Conclusion? 'Good' pseudoscience enjoys unquestioned Tradition, opaque origins, and charismatic yet unscrupulous (or naive) founders.

 
Inability to be explained by clear, up to date science.
Some fringe explanations for natural phenomena are simply not provable in principle. Unfortunately, this makes them either (1) deeply significant or esoteric universal mysteries, or, (2) completely unpractical, purposeless, unscientific nonsense. Caveat emptor.

 
Another possibility is that a fringe explanation is correct and not yet accepted by the prevailing and relevant community of experts (whether they happen to be Village Elders, Shamans, Physicists, etc). This area is what Michael Shermer calls, 'the borderlands of science' (he even has a book about it). This is good, this is fun, and this is where cool heads prevail and entrenched ideas cause problems. (A fellow blogger, Santi, has two in a series of relevant posts about critical thinking and worldviews here and here.) Plenty of currently accepted knowledge or serious theory started out life in this camp. Good scientists or thinkers aren't afraid of the borderlands. Neither are they afraid of trying running with an idea that may fail in the name of knowledge.

 
The third option is that some fringe explanations are only difficult to explore in practice. This is the exciting area where innovation and creativity rules. Whole contemporary scientific disciplines have 'bootstrapped' themselves into existence by running with a fantastic idea decades before their core mechanisms were fully understood (consider when DNA, the essential part of heredity, was discovered). This is an area where honesty needs to rule, of course, because "I'll prove it later, honest" can only get you so far.

 
Conclusion? Good pseudoscience needs moving goalposts, highly creative and adaptable people with the ability to invent ad hoc workarounds, and proponents who lack true investigative rigour. Pseudoscience thrives on mystery and people who feel that "unprovable in principle" isn't a methodological barrier for truth seekers.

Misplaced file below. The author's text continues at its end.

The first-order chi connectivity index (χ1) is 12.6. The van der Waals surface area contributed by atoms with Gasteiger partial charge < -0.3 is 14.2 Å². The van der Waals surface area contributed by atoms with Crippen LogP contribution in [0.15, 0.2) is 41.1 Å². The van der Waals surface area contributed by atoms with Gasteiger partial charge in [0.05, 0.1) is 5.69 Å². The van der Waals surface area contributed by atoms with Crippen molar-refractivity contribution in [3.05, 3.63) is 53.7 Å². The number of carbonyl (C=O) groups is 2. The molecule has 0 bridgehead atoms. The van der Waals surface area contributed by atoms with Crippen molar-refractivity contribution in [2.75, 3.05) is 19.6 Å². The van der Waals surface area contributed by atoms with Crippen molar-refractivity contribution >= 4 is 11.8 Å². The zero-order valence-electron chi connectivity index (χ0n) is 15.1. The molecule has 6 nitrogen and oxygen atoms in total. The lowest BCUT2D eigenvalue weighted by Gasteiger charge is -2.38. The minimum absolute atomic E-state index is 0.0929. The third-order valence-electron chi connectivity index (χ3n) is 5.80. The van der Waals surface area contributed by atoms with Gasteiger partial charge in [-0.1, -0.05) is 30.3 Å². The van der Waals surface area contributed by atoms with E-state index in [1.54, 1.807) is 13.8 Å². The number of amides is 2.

"Aries: today you will be asked to choose between Loyalty and Cynicism. Follow your heart."

 
Refusal to change in light of relevant new facts.
As Shelley Ackerman, from this article, said:
"This [new astronomy information] doesn't change your chart at all. I'm not about to use it ... I've told all of them not to worry about it."
Astrologers didn't change their systems for every new change, she said.
"...when there are new discoveries you don't change the entire system; you just work with it to see if and where it fits into the existing system."
Astrology, like any pseudoscience, doesn't need to change any further than is required to maintain basic relevance in the eyes of society. If people are happy to use a 5,000 year old system devised to discern fate or fortune then why rock the boat? Even better if the entire system can be justified in its immutability; no explanation needed, no update required, no effort gone into creating an accurate synthesis with any future data.